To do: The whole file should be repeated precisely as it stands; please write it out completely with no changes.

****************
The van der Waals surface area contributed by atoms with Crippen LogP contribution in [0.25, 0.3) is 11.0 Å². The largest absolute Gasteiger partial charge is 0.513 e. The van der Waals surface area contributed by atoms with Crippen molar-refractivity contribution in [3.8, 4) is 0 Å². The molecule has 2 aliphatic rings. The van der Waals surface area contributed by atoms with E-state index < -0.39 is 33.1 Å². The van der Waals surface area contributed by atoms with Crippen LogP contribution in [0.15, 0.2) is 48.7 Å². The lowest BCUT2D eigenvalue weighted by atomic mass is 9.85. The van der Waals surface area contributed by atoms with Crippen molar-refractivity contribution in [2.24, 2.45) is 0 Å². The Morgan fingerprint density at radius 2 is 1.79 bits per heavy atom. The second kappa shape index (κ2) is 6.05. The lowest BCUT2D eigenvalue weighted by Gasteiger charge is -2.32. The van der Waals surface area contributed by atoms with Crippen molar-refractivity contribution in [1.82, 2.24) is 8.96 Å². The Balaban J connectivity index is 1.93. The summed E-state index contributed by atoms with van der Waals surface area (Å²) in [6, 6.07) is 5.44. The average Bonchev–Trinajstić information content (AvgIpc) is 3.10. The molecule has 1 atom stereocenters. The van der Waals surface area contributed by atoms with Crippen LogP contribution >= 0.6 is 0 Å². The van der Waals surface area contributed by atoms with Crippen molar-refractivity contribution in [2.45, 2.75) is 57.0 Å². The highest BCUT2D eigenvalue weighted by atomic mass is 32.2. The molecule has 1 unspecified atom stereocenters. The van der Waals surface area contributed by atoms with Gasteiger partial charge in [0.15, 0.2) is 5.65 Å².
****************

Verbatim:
The van der Waals surface area contributed by atoms with Crippen LogP contribution in [0.25, 0.3) is 11.0 Å². The largest absolute Gasteiger partial charge is 0.513 e. The van der Waals surface area contributed by atoms with Crippen molar-refractivity contribution in [3.8, 4) is 0 Å². The molecule has 2 aliphatic rings. The van der Waals surface area contributed by atoms with E-state index < -0.39 is 33.1 Å². The van der Waals surface area contributed by atoms with Crippen LogP contribution in [0.15, 0.2) is 48.7 Å². The lowest BCUT2D eigenvalue weighted by atomic mass is 9.85. The van der Waals surface area contributed by atoms with Crippen molar-refractivity contribution in [2.24, 2.45) is 0 Å². The Morgan fingerprint density at radius 2 is 1.79 bits per heavy atom. The second kappa shape index (κ2) is 6.05. The lowest BCUT2D eigenvalue weighted by Gasteiger charge is -2.32. The van der Waals surface area contributed by atoms with Crippen molar-refractivity contribution in [1.82, 2.24) is 8.96 Å². The Balaban J connectivity index is 1.93. The summed E-state index contributed by atoms with van der Waals surface area (Å²) in [6, 6.07) is 5.44. The average Bonchev–Trinajstić information content (AvgIpc) is 3.10. The molecule has 1 atom stereocenters. The van der Waals surface area contributed by atoms with Crippen LogP contribution >= 0.6 is 0 Å². The van der Waals surface area contributed by atoms with Crippen molar-refractivity contribution in [2.45, 2.75) is 57.0 Å². The highest BCUT2D eigenvalue weighted by atomic mass is 32.2. The molecule has 1 unspecified atom stereocenters. The van der Waals surface area contributed by atoms with Gasteiger partial charge in [0.15, 0.2) is 5.65 Å².